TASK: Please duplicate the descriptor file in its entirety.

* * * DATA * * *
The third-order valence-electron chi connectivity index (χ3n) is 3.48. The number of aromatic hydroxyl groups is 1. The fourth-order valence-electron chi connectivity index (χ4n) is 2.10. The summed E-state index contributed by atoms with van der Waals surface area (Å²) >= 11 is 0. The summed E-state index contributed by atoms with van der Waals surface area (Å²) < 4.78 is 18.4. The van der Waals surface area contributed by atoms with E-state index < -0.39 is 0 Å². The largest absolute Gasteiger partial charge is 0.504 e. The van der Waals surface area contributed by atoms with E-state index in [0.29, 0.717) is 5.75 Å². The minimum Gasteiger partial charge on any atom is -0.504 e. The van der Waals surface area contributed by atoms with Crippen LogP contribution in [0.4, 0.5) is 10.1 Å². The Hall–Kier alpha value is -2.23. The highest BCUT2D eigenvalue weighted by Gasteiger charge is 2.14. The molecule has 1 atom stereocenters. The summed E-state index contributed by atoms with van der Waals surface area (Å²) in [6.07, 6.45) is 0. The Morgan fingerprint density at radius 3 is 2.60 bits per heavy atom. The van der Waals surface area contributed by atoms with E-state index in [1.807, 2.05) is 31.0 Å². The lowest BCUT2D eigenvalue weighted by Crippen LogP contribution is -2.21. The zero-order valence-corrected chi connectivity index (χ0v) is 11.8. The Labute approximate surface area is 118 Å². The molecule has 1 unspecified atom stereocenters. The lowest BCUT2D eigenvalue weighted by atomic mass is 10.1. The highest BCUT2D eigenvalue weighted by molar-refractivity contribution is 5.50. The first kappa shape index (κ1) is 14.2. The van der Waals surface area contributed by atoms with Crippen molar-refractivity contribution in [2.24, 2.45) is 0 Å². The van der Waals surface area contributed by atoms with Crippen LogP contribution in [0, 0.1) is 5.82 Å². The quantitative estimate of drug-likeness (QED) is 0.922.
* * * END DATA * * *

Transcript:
The third-order valence-electron chi connectivity index (χ3n) is 3.48. The number of aromatic hydroxyl groups is 1. The fourth-order valence-electron chi connectivity index (χ4n) is 2.10. The summed E-state index contributed by atoms with van der Waals surface area (Å²) >= 11 is 0. The summed E-state index contributed by atoms with van der Waals surface area (Å²) < 4.78 is 18.4. The van der Waals surface area contributed by atoms with E-state index < -0.39 is 0 Å². The largest absolute Gasteiger partial charge is 0.504 e. The van der Waals surface area contributed by atoms with E-state index in [0.29, 0.717) is 5.75 Å². The minimum Gasteiger partial charge on any atom is -0.504 e. The van der Waals surface area contributed by atoms with Crippen LogP contribution in [0.4, 0.5) is 10.1 Å². The Hall–Kier alpha value is -2.23. The highest BCUT2D eigenvalue weighted by Gasteiger charge is 2.14. The molecule has 1 atom stereocenters. The summed E-state index contributed by atoms with van der Waals surface area (Å²) in [6.07, 6.45) is 0. The Morgan fingerprint density at radius 3 is 2.60 bits per heavy atom. The van der Waals surface area contributed by atoms with E-state index in [1.807, 2.05) is 31.0 Å². The lowest BCUT2D eigenvalue weighted by Crippen LogP contribution is -2.21. The zero-order valence-corrected chi connectivity index (χ0v) is 11.8. The Labute approximate surface area is 118 Å². The molecule has 1 unspecified atom stereocenters. The lowest BCUT2D eigenvalue weighted by atomic mass is 10.1. The highest BCUT2D eigenvalue weighted by molar-refractivity contribution is 5.50. The first kappa shape index (κ1) is 14.2. The van der Waals surface area contributed by atoms with Crippen molar-refractivity contribution in [2.24, 2.45) is 0 Å². The van der Waals surface area contributed by atoms with Crippen LogP contribution in [0, 0.1) is 5.82 Å². The quantitative estimate of drug-likeness (QED) is 0.922.